LEWISTON — David Peterson and Jessica Gilliam used to be homeless. But not only did they find shelter at Hope Haven Gospel Mission, they also found each other — and fell in love.
On Saturday, March 2, they will marry at the shelter. The everyday problems of poverty and homelessness will be pushed aside as Hope Haven celebrates the wedding.
The dining room will be decorated in colors of gray, navy and pink. The wedding flowers will be pink roses, their symbol of merged hearts.
As the two exchange traditional vows, she’ll wear a tea-length white wedding dress with spaghetti straps and a bolero jacket. He’ll wear a suit that a friend is altering.
“I want to look as nice as I can,” he said.
The pastor at Hope Haven, John Robbins, will officiate.
The future bride and groom are disabled. He has fibromyalgia, and she has a personality disorder and depression. They’re marrying even though it may mean a reduction in disability benefits.
When he moves from his Auburn apartment into her Lewiston apartment, their combined incomes may mean she’ll lose her Section 8 housing allowance, food stamps and some disability income, they said.
He’s worried that money will be too tight but says a legal union is the right thing to do.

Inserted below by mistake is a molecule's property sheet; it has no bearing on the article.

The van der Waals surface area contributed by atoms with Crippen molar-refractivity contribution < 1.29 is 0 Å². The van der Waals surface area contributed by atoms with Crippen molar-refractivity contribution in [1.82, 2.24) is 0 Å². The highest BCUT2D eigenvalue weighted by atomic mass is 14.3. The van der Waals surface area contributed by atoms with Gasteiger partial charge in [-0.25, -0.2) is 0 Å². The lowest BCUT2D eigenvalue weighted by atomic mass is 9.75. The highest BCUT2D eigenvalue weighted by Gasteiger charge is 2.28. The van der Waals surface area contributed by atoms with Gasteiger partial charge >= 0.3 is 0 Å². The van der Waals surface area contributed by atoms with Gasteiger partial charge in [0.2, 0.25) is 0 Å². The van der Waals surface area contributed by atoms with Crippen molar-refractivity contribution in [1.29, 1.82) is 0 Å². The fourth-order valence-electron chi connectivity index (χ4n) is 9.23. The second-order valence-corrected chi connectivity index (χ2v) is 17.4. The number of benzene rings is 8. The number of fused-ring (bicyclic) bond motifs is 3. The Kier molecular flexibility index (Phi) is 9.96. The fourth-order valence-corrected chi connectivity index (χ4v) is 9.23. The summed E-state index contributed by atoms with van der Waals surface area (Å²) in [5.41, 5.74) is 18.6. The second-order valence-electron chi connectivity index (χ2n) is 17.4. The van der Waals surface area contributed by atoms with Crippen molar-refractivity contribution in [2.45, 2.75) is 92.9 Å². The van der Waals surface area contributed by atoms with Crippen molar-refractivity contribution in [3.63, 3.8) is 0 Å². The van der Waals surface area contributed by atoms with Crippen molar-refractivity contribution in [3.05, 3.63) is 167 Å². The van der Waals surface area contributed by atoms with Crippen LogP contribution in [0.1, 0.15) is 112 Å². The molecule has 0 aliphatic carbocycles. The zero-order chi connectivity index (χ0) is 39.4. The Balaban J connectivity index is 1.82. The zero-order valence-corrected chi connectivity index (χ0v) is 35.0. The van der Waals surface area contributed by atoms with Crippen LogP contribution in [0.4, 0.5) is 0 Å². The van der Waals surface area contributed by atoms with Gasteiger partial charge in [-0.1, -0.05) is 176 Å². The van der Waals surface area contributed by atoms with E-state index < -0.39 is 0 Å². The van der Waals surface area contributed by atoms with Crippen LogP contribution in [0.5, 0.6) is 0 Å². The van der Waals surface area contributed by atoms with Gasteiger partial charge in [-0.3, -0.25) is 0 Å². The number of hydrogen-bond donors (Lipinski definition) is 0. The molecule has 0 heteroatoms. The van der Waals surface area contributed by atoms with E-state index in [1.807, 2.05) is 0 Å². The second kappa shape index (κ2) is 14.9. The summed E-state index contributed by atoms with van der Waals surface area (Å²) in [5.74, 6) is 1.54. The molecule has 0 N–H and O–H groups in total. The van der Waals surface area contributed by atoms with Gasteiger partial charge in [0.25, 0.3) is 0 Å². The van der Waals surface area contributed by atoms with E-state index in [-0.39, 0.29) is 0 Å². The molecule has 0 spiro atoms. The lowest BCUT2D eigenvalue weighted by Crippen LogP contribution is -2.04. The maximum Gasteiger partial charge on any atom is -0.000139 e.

“I’m Christian,” Peterson said. “If you’re going to spend your life together, you’ve got to be married.”
She agreed. “No amount of money can make up for the love I feel for him,” Gilliam said. “It doesn’t matter if we make $400 a month between the two of us. We’re together.”
The 35-year-old Maine native came to Hope Haven in the summer of 2008 when “I didn’t have anywhere to go.” She later found an apartment.
Peterson declined to give his age, acknowledging he’s over 50. He is a fixture at Hope Haven, serving as the shelter’s computer technician. He can only work a few hours a day, for which he receives a small stipend.
Peterson first came to Hope Haven in 1991. Originally from California, he was unemployable and homeless because of what “brings most people down — alcoholism and drug use.”
He hitchhiked across the country, ending up at Hope Haven. “The first night I stayed here, I knew I wanted to be part of the ministry,” Peterson said. He credits Hope Haven with saving his life. “I was drinking myself to death,” he said. Since he’s been at Hope Haven, “I’ve been sober and drug-free, serving the Lord.”
Peterson and Gilliam have known each other for several years, and started dating last summer. Their friendship took shape when he helped her while shopping at Walmart and drove her home. Conversation between the two flowed easily.
Their relationship went from occasional “to a full-blown friendship,” she said. “We spent a lot of time together. Then it migrated into love.”
He proposed in December at Portland’s Monument Square, in front of the outdoor Christmas tree. As he got down on his knees, patrons inside a nearby restaurant watched.
Afterward, the couple ducked inside the restaurant. “A gentleman came up to me and said, ‘Did she say yes?’” Peterson recalled. “I said, ‘She did.’ The whole restaurant started applauding.”
Peterson said the two have a lot in common and often think similar thoughts.
Gilliam said she loves his sense of humor and his personality. She said she used to be negative, but not anymore. “Every single day, he makes me laugh. I never used to laugh.”